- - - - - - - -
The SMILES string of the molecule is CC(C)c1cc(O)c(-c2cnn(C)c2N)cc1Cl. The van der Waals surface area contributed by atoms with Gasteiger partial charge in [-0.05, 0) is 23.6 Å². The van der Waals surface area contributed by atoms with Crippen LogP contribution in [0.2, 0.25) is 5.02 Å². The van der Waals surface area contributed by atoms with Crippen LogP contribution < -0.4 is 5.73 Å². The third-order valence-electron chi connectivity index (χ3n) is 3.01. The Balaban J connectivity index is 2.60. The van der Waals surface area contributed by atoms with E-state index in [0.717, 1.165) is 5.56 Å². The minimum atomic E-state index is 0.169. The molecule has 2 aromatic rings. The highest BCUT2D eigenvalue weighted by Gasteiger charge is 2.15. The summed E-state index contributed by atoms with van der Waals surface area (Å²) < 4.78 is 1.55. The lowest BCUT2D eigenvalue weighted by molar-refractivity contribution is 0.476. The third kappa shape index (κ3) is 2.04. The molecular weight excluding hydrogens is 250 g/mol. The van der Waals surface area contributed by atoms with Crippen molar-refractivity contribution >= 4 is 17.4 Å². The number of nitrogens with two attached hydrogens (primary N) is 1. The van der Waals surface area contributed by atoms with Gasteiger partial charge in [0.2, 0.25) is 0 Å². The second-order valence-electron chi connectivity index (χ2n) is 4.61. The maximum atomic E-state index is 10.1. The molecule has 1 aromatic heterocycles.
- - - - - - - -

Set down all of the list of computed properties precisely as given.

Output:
The SMILES string of the molecule is CC(C)c1cc(O)c(-c2cnn(C)c2N)cc1Cl. The van der Waals surface area contributed by atoms with Gasteiger partial charge in [-0.05, 0) is 23.6 Å². The van der Waals surface area contributed by atoms with Crippen LogP contribution in [0.2, 0.25) is 5.02 Å². The van der Waals surface area contributed by atoms with Crippen LogP contribution < -0.4 is 5.73 Å². The third-order valence-electron chi connectivity index (χ3n) is 3.01. The Balaban J connectivity index is 2.60. The van der Waals surface area contributed by atoms with E-state index in [0.717, 1.165) is 5.56 Å². The minimum atomic E-state index is 0.169. The molecule has 2 aromatic rings. The highest BCUT2D eigenvalue weighted by Gasteiger charge is 2.15. The summed E-state index contributed by atoms with van der Waals surface area (Å²) < 4.78 is 1.55. The lowest BCUT2D eigenvalue weighted by molar-refractivity contribution is 0.476. The third kappa shape index (κ3) is 2.04. The molecular weight excluding hydrogens is 250 g/mol. The van der Waals surface area contributed by atoms with Crippen molar-refractivity contribution >= 4 is 17.4 Å². The number of nitrogens with two attached hydrogens (primary N) is 1. The van der Waals surface area contributed by atoms with Gasteiger partial charge in [0.2, 0.25) is 0 Å². The second-order valence-electron chi connectivity index (χ2n) is 4.61. The maximum atomic E-state index is 10.1. The molecule has 1 aromatic heterocycles.